Jesus said: "I lay down my life for the sheep." He also said, "1 have other sheep" referring to men, hirelings, thieves. I wonder whether the problem of this passage is, it does not tell us if the other sheep may also be saved?

In this passage, Jesus very clearly has a bias for the sheep. That is his priority. I am sure he was not referring to Christians as the sheep, because there were no Christians yet at that time. It seems to me he was referring to a section of society which reflected the characteristics of the sheep. What were these characteristics?

1) They were vulnerable and defenseless. In my country, sheep are always symbols of non-violence, suffering, meekness and mildness. Sheep are always open to attack, always defenseless. They were prey to thieves, wolves and victims of opportunists, people who offer to help when the problems are small but who run away at the slightest suggestion that their involvement will complicate their lives.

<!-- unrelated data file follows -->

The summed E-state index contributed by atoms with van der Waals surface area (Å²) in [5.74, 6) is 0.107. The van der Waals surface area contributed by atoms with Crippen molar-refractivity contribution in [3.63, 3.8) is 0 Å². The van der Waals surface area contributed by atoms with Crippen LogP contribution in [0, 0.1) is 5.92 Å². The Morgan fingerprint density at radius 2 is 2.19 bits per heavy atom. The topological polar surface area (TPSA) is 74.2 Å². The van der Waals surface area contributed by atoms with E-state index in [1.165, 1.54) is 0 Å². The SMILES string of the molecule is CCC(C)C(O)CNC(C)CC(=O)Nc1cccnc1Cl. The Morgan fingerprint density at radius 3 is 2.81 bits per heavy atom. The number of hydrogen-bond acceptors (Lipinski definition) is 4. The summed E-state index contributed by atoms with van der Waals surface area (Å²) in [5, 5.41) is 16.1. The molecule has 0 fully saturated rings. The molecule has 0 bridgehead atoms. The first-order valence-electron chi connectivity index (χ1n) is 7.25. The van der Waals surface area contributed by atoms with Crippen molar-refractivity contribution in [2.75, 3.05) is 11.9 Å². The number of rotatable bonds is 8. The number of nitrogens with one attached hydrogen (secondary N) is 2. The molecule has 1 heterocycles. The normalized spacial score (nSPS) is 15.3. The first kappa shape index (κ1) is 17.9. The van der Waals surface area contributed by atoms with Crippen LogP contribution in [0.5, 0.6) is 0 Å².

They were also divided. Jesus said, "I have several sheepholds."

Who are these people in Asia today who represent the sheep in this story? I don’t think I have to say very much about that. We know who the defenseless ones are, the victims of opportunists, the victims of attack in Asian society are.